Christian Science Monitor's Scores

  • Movies
  • TV
For 3,929 reviews, this publication has graded:
  • 56% higher than the average critic
  • 2% same as the average critic
  • 42% lower than the average critic
On average, this publication grades 3.6 points higher than other critics. (0-100 point scale)
Average Movie review score: 67
Highest review score: 100 Afterimage
Lowest review score: 0 Final Destination 3
Score distribution:
3929 movie reviews
  1. Unexpectedly subtle cinematic style.
  2. The picture's thoughtfulness and ambition make it unusually suspenseful, gripping, and disturbing.
  3. One of Almodóvar's most challenging pictures, jumping around in time and sending a large gallery of characters through a wide variety of situations -- will find him again at the peak of his powers.
  4. The performances by Phoenix and Hoffman are studies in contrast. Phoenix carries himself with a jagged, lurching, simianlike grace while Hoffman gives Dodd a calm deliberateness. Both actors have rarely been better in the movies. The real Master class here is about acting – and that includes just about everybody else in the film, especially Adams, whose twinkly girl-next-door quality is used here to fine subversive effect.
  5. A heartbreakingly powerful masterpiece.
  6. Smart, funny, stimulating.
  7. Loach has made more memorable films, such as "Raining Stones" and "Ladybird Ladybird," but his dramatic sense remains strong and his social conscience is absolutely unstoppable.
  8. The film should captivate anyone with a taste for bold cinematics, unpredictable storytelling, and pitch-black humor aimed at the worthiest of targets: a self-involved and self-congratulatory, industry that often gives lip service to art while worshipping the bottom line. [10 Apr 1992]
    • Christian Science Monitor
  9. It combines a fresh and exciting style with stunning performances and that rarity in current film, a deeply humanistic story.
  10. A marvel.
  11. Alternately inspirational and disheartening, galvanizing and wearying.
  12. The enchanting French-Belgian animated feature Ernest & Celestine is so liltingly sweet and graceful that, a day or two after I saw it, it seemed almost as if I had dreamed it.
  13. This is Hollywood's most mature treatment of the '50s-nostalgia theme so far, and the most accurate.
  14. A ruthless dissection of suburban malaise.
  15. Fan's camera moves sinuously through these people's lives and gives a human face to a national panorama.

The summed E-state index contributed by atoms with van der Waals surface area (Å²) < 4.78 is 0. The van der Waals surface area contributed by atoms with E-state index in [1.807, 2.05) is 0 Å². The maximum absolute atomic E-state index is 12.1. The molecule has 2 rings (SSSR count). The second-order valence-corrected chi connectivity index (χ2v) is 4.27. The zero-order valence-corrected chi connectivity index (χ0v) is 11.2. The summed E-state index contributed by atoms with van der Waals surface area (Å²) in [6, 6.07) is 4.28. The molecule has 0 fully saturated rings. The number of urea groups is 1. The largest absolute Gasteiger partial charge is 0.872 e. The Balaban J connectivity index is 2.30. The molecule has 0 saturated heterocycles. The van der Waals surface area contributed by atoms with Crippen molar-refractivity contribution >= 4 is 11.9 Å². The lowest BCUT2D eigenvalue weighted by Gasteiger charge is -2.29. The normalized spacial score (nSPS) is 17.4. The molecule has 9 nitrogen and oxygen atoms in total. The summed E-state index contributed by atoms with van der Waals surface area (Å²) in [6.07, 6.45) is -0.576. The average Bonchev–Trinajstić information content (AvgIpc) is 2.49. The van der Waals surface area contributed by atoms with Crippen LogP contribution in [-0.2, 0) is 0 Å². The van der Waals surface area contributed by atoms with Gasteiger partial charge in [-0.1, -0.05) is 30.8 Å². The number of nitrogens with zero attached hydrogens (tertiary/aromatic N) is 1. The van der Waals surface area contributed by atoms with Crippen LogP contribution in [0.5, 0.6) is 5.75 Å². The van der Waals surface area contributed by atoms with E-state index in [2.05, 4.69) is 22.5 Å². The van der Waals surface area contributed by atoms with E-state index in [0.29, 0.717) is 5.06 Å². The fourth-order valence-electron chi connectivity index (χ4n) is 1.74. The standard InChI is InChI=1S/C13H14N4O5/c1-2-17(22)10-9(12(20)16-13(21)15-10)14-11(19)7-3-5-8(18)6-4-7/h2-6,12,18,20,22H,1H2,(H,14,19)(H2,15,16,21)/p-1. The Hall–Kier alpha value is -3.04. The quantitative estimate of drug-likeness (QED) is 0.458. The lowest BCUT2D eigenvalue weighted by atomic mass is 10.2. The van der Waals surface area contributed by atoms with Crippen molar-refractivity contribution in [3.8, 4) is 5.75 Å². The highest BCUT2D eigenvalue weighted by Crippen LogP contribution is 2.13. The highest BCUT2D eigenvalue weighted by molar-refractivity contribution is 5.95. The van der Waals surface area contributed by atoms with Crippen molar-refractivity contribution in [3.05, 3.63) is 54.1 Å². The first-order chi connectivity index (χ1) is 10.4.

16. The endangered swampland dwellers are supposed to be an indigenous pastoral community threatened by eco-unfriendly oil refineries. I kept rooting for Hushpuppy and Co. to leave behind their squalor and relocate. This is not the politically correct response.
  17. Too much of this film is attenuated and vague, but it has moments of deep melancholy.
  18. Politics and humanism find an engrossing balance in this ambitious drama based on the life of Reinaldo Arenas, a gay Cuban poet who was persecuted by the homophobic Castro regime.
  19. Director Paul Greengrass downplays the movie's travelogue aspects by repeating the bobbly, hand-held camera style he used on "The Bourne Supremacy." It's not a style I'm fond of.
  20. Begins frighteningly and gets progressively more so.
  21. Farhadi’s new film, The Salesman, isn’t his best, or even second best, but it offers up glints of what, at times, makes him one of the best directors around.
  22. Wittily written and deliciously acted, Lonergan's debut film is a clear cut above the average.
  23. Has a sense of emotional urgency and deep-dwelling grief.
  24. Heavily influenced by Quentin Tarantino's brand of quirky sensationalism, this high-energy saga by Paul Thomas Anderson goes a long way toward exposing the greed and stupidity of the pornography trade, then loses its moral compass and steers toward a sadly superficial ending.
  25. Despite its blunt characterizations and simplifications, City of Life and Death, through the inexorable pileup of gruesome detail, achieves an epic vision of horror.
  26. The plot may be a bit too busy, but a great wash of transcendent imagery floods the screen. If I had to recommend the best children’s film out there for all ages, this one, and “The Tale of Princess Kaguya,” would easily top the charts.
  27. Amy
    A powerful, and powerfully sad, experience.
  28. Intermittently powerful drama explores a cross-cultural estrangement.
  29. As thin and jokey as this movie often is, I prefer it to the serioso treatment that usually encrusts this type of material. At its best, The Savages captures the lunacy that comes with coping with sorrow.
  30. Whatever it is, Exit Through the Gift Shop is an original.

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